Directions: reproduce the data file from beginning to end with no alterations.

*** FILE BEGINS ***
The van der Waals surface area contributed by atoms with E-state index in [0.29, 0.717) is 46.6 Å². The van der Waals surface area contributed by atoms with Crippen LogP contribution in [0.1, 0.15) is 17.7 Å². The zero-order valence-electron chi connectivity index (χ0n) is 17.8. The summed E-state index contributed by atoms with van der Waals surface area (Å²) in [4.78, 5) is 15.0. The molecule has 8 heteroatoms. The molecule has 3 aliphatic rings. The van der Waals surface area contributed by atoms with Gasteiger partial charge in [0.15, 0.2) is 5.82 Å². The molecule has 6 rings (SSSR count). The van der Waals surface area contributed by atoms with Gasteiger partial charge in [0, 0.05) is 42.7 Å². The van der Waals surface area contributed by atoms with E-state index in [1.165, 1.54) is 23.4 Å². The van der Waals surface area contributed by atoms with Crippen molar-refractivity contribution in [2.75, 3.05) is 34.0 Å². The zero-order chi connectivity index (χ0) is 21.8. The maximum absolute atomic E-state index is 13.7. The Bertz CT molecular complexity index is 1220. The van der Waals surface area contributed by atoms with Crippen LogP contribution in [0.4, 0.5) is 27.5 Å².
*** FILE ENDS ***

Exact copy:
The van der Waals surface area contributed by atoms with E-state index in [0.29, 0.717) is 46.6 Å². The van der Waals surface area contributed by atoms with Crippen LogP contribution in [0.1, 0.15) is 17.7 Å². The zero-order valence-electron chi connectivity index (χ0n) is 17.8. The summed E-state index contributed by atoms with van der Waals surface area (Å²) in [4.78, 5) is 15.0. The molecule has 8 heteroatoms. The molecule has 3 aliphatic rings. The van der Waals surface area contributed by atoms with Gasteiger partial charge in [0.15, 0.2) is 5.82 Å². The molecule has 6 rings (SSSR count). The van der Waals surface area contributed by atoms with Gasteiger partial charge in [0, 0.05) is 42.7 Å². The van der Waals surface area contributed by atoms with E-state index in [1.165, 1.54) is 23.4 Å². The van der Waals surface area contributed by atoms with Crippen molar-refractivity contribution in [2.75, 3.05) is 34.0 Å². The zero-order chi connectivity index (χ0) is 21.8. The maximum absolute atomic E-state index is 13.7. The Bertz CT molecular complexity index is 1220. The van der Waals surface area contributed by atoms with Crippen LogP contribution in [0.4, 0.5) is 27.5 Å².